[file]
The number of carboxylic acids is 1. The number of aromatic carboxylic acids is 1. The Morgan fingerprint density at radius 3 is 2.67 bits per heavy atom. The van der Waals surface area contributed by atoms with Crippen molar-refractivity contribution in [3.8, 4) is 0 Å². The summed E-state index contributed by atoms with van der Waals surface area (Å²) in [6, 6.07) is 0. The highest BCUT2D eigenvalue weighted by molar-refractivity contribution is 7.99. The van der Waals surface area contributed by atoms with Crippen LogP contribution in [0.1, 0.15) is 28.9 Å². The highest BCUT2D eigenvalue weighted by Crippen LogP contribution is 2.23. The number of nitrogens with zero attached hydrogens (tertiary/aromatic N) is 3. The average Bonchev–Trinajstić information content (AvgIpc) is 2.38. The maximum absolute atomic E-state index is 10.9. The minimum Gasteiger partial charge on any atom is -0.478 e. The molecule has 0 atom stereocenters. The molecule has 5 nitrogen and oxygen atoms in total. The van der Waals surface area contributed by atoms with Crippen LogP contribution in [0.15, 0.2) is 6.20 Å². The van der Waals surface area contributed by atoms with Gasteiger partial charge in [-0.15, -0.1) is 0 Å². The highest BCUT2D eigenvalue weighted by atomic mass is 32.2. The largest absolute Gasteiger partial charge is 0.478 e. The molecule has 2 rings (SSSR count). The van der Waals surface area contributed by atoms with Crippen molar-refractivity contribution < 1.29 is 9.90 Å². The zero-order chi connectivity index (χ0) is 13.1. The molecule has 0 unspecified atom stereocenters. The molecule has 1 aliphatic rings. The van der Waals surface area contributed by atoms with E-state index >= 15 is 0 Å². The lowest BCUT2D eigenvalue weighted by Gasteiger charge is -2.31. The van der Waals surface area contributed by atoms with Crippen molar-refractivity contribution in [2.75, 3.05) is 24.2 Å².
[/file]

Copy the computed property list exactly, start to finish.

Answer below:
The number of carboxylic acids is 1. The number of aromatic carboxylic acids is 1. The Morgan fingerprint density at radius 3 is 2.67 bits per heavy atom. The van der Waals surface area contributed by atoms with Crippen molar-refractivity contribution in [3.8, 4) is 0 Å². The summed E-state index contributed by atoms with van der Waals surface area (Å²) in [6, 6.07) is 0. The highest BCUT2D eigenvalue weighted by molar-refractivity contribution is 7.99. The van der Waals surface area contributed by atoms with Crippen LogP contribution in [0.1, 0.15) is 28.9 Å². The highest BCUT2D eigenvalue weighted by Crippen LogP contribution is 2.23. The number of nitrogens with zero attached hydrogens (tertiary/aromatic N) is 3. The average Bonchev–Trinajstić information content (AvgIpc) is 2.38. The maximum absolute atomic E-state index is 10.9. The minimum Gasteiger partial charge on any atom is -0.478 e. The molecule has 0 atom stereocenters. The molecule has 5 nitrogen and oxygen atoms in total. The van der Waals surface area contributed by atoms with Crippen LogP contribution in [0.15, 0.2) is 6.20 Å². The van der Waals surface area contributed by atoms with Gasteiger partial charge in [-0.15, -0.1) is 0 Å². The highest BCUT2D eigenvalue weighted by atomic mass is 32.2. The largest absolute Gasteiger partial charge is 0.478 e. The molecule has 2 rings (SSSR count). The van der Waals surface area contributed by atoms with Crippen molar-refractivity contribution < 1.29 is 9.90 Å². The zero-order chi connectivity index (χ0) is 13.1. The molecule has 0 unspecified atom stereocenters. The molecule has 1 aliphatic rings. The van der Waals surface area contributed by atoms with E-state index >= 15 is 0 Å². The lowest BCUT2D eigenvalue weighted by Gasteiger charge is -2.31. The van der Waals surface area contributed by atoms with Crippen molar-refractivity contribution in [2.75, 3.05) is 24.2 Å².